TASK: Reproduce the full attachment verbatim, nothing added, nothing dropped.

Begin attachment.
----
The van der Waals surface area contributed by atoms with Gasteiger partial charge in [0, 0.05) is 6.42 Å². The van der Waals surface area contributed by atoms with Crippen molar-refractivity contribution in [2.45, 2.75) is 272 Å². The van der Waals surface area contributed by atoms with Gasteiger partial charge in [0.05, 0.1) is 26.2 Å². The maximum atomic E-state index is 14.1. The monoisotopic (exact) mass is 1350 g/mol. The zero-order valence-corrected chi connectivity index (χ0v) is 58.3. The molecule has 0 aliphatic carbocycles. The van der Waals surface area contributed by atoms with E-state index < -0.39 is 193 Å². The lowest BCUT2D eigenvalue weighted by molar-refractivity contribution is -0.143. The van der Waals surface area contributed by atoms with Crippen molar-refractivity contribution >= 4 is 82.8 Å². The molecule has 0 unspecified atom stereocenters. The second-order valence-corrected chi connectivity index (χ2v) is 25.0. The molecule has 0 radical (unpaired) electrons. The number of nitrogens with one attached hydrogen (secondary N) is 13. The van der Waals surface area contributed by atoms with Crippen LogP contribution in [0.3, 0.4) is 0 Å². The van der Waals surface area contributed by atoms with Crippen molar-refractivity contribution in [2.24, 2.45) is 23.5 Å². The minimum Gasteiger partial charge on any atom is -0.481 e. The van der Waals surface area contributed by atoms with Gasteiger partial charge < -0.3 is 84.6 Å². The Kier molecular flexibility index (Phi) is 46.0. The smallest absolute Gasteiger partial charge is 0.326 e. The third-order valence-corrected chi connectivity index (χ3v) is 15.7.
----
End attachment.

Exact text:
The van der Waals surface area contributed by atoms with Gasteiger partial charge in [0, 0.05) is 6.42 Å². The van der Waals surface area contributed by atoms with Crippen molar-refractivity contribution in [2.45, 2.75) is 272 Å². The van der Waals surface area contributed by atoms with Gasteiger partial charge in [0.05, 0.1) is 26.2 Å². The maximum atomic E-state index is 14.1. The monoisotopic (exact) mass is 1350 g/mol. The zero-order valence-corrected chi connectivity index (χ0v) is 58.3. The molecule has 0 aliphatic carbocycles. The van der Waals surface area contributed by atoms with E-state index < -0.39 is 193 Å². The lowest BCUT2D eigenvalue weighted by molar-refractivity contribution is -0.143. The van der Waals surface area contributed by atoms with Crippen molar-refractivity contribution >= 4 is 82.8 Å². The molecule has 0 unspecified atom stereocenters. The second-order valence-corrected chi connectivity index (χ2v) is 25.0. The molecule has 0 radical (unpaired) electrons. The number of nitrogens with one attached hydrogen (secondary N) is 13. The van der Waals surface area contributed by atoms with Crippen LogP contribution in [0.3, 0.4) is 0 Å². The van der Waals surface area contributed by atoms with Crippen molar-refractivity contribution in [2.24, 2.45) is 23.5 Å². The minimum Gasteiger partial charge on any atom is -0.481 e. The van der Waals surface area contributed by atoms with Gasteiger partial charge < -0.3 is 84.6 Å². The Kier molecular flexibility index (Phi) is 46.0. The smallest absolute Gasteiger partial charge is 0.326 e. The third-order valence-corrected chi connectivity index (χ3v) is 15.7.